Yvon Lapierre

Dieppe Mayor Yvon Lapierre said council still has questions about a plan to dump 30 million litres of fracking wastewater into the city's sewer system. (CBC)

Atlantic Industrial Services sent officials to Dieppe this week to begin answering questions from city politicians over the company's plan to dump 30 million litres of treated fracking waste water into its sewer system.

The company is seeking approval to ship three tanker truck loads of wastewater every day, five days a week, for two years from its facility in Debert, N.S.

Company officials appeared in front of Dieppe council this week to answer questions from local councillors.

Lapierre said more answers are needed before city council will make a decision on the proposal.

“I want to try to take the emotions out of the equation,” he said.

“Every time the word fracking is mentioned, obviously people get emotional about it. We're trying, as a council and myself as mayor, to take all the emotions out of it, just look at the data. So that's why we continue to ask for information.”

The mayor said he and other councillors want the company to explain why, if the water is so clean, it can’t stay in Nova Scotia.

The municipal council in Colchester County rejected treated wastewater from the same company over concerns about high levels of sodium chloride and some radioactive material.

The company has said it has improved its treatment system to reduce those levels.

Waiting for EIA

Lapierre said there is still some doubt hanging over the project and he would like to hear from more independent experts and “people who don't have skin in the game.”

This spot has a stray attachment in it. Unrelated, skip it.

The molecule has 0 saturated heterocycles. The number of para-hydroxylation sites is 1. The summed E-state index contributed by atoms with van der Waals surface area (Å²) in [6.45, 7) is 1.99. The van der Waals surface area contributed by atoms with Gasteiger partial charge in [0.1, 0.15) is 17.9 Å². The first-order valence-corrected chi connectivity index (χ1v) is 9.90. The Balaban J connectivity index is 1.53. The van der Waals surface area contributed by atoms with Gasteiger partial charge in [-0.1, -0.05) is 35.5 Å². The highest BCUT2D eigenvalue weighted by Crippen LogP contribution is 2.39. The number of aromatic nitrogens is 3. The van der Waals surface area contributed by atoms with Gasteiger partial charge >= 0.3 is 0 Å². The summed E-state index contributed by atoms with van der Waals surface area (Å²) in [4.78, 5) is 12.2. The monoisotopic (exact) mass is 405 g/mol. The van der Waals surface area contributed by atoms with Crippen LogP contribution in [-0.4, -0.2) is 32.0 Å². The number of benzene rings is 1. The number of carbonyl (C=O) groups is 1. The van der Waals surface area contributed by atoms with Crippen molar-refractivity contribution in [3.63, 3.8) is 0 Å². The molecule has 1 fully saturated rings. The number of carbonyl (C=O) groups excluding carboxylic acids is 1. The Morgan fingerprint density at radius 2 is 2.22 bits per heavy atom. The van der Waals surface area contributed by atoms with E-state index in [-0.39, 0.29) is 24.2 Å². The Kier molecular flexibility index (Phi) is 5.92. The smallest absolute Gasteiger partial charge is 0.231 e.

For instance, Dieppe’s mayor said the city is awaiting the outcome of an environmental impact assessment that is being carried out by the Department of Environment and Local Government.

The provincial government said it's not yet sure when that report will be finished.

Atlantic Industrial Services did not respond to requests for an interview about the proposal.

Bernard LeBlanc, the general manager of TransAqua, which was formally known as the Greater Moncton Wastewater Commission, said his organization is planning to visit the company's site in Nova Scotia

“Just so we can get comfortable [with] how the process works, how it's treated, what we would see as an end product,” he said.

The Petitcodiac Riverkeepers are also hoping the public will be consulted on the proposal and more information will be made available about the safety and cleanliness of the water.

"It amazes me, why would you truck 151 kilometres material that you could probably bring to a site not more than 30 kilometres away, that in itself from a business perspective, makes me wonder, why,”  said Paul Belliveau with the Petitcodiac Riverkeepers.

Belliveau said he hopes the new Liberal government will take a close look at this proposal.